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Q&A: European Roma’s Path to Equality

Women sitting in a classroom
Parents attend a workshop about health care and patients’ rights at a kindergarten in Crnik, Macedonia, on April 23, 2013. © Bjorn Steinz for the Open Society Foundations

The Council of Europe recently awarded the Raoul Wallenberg Prize for 2018 to the European Roma Rights Centre. Mariana Berbec, a program manager for the Open Society Human Rights Initiative, spoke to Dorde Jovanovic, president of the organization, about the award.

For how long have Roma been discriminated against in Europe?

For centuries in Europe, Roma have been persecuted, ostracized, and suppressed. Hundreds of thousands of Roma were murdered by the Nazis.

After World War II, there was a collective sense that the sort of prejudice and discrimination that gave rise to Nazism could never again be allowed to flourish. But discriminatory attitudes towards Romani people outlived the defeat of fascism, and they remain one of the most potent forms of prejudice in modern Europe.

In announcing this award, the Council of Europe recognized the European Roma Rights Centre and its “unrelenting” work on behalf of Romani people. Why is this work so important?

Discrimination and hatred still are a daily part of the lives of millions of Roma across Europe. According to a recent Pew Research Center survey of Europeans in 18 countries, only 37 percent of respondents said they would accept Roma as neighbors, and even fewer (19 percent) said they would accept Roma as family members.

For a long time, Roma suffering went unrecognized and unacknowledged. But recognition is growing.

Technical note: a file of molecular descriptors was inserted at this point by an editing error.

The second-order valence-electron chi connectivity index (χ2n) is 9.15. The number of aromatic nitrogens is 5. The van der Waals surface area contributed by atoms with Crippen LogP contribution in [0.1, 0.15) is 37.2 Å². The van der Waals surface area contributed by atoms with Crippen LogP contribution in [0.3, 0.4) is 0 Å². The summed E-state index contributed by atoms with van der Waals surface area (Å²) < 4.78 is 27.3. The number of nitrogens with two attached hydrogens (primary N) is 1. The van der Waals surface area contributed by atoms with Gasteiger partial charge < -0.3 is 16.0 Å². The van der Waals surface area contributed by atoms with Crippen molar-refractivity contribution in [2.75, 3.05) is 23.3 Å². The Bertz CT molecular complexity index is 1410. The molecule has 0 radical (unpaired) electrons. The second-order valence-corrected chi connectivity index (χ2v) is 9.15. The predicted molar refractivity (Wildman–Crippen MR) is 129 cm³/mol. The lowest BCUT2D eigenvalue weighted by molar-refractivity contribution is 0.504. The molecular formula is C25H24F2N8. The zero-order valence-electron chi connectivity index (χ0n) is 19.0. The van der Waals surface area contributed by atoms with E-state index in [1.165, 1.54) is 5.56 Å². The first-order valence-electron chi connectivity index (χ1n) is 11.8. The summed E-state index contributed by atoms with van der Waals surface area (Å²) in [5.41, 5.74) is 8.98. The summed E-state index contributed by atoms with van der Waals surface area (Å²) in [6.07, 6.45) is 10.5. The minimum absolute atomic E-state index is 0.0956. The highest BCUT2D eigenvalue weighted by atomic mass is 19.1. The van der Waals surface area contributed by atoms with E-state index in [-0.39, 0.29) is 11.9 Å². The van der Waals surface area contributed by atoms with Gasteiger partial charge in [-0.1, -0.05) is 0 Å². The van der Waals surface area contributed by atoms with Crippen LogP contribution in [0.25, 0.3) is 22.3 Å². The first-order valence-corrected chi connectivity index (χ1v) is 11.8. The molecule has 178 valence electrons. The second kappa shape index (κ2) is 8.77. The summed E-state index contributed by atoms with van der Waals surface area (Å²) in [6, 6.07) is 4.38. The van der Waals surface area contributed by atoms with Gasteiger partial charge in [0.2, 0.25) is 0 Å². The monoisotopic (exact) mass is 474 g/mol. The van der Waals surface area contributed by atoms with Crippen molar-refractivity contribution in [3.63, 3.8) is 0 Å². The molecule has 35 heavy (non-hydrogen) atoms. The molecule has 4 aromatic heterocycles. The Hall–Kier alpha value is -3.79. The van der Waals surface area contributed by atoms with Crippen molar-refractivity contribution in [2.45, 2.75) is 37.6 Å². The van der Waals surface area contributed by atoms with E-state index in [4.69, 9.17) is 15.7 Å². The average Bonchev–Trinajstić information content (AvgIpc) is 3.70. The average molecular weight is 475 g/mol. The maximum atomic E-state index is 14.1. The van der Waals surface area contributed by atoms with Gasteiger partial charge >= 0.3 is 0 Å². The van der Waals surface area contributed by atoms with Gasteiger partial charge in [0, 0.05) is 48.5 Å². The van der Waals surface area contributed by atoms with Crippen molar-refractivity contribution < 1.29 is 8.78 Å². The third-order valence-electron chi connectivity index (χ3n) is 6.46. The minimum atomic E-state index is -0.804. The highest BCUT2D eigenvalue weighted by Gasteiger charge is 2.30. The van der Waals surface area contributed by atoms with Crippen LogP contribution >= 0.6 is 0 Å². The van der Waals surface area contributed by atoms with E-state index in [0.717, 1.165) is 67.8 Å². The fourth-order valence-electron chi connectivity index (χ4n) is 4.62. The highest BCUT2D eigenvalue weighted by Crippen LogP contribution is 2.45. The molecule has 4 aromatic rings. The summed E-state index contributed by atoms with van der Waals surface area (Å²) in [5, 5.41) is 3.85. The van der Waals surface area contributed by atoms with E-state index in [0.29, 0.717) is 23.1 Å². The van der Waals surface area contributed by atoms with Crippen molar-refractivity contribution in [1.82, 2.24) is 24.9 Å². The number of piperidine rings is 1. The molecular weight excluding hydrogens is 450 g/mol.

How is the European Roma Rights Centre helping to counter this prejudice?

To stop discriminatory policies and actions directed at Romani people, we engage in strategic litigation, public education campaigns, and direct advocacy. In 20 years, we have set in motion more than 500 court cases in 15 countries to bring to justice state and nonstate actors who have discriminated or committed violence against Roma. We have secured over €2 million in compensation for Roma for the abuse they have suffered and the subsequent failure of their respective governments to ensure justice.

How does your legal strategy fit into the public debate about discrimination against Romani people?

We have no illusions that the outcomes of hard-won victories in courts will necessarily lead to immediate justice in the community. The enduring gap between a judgment and true justice is a problem which Roma cannot solve alone.

We have joined the European Implementation Network to deal with this issue and need to be part of more coalitions. We are also engaged in research and extensive communications and education efforts.

The European Roma Rights Centre is a grantee of the Open Society Foundations.

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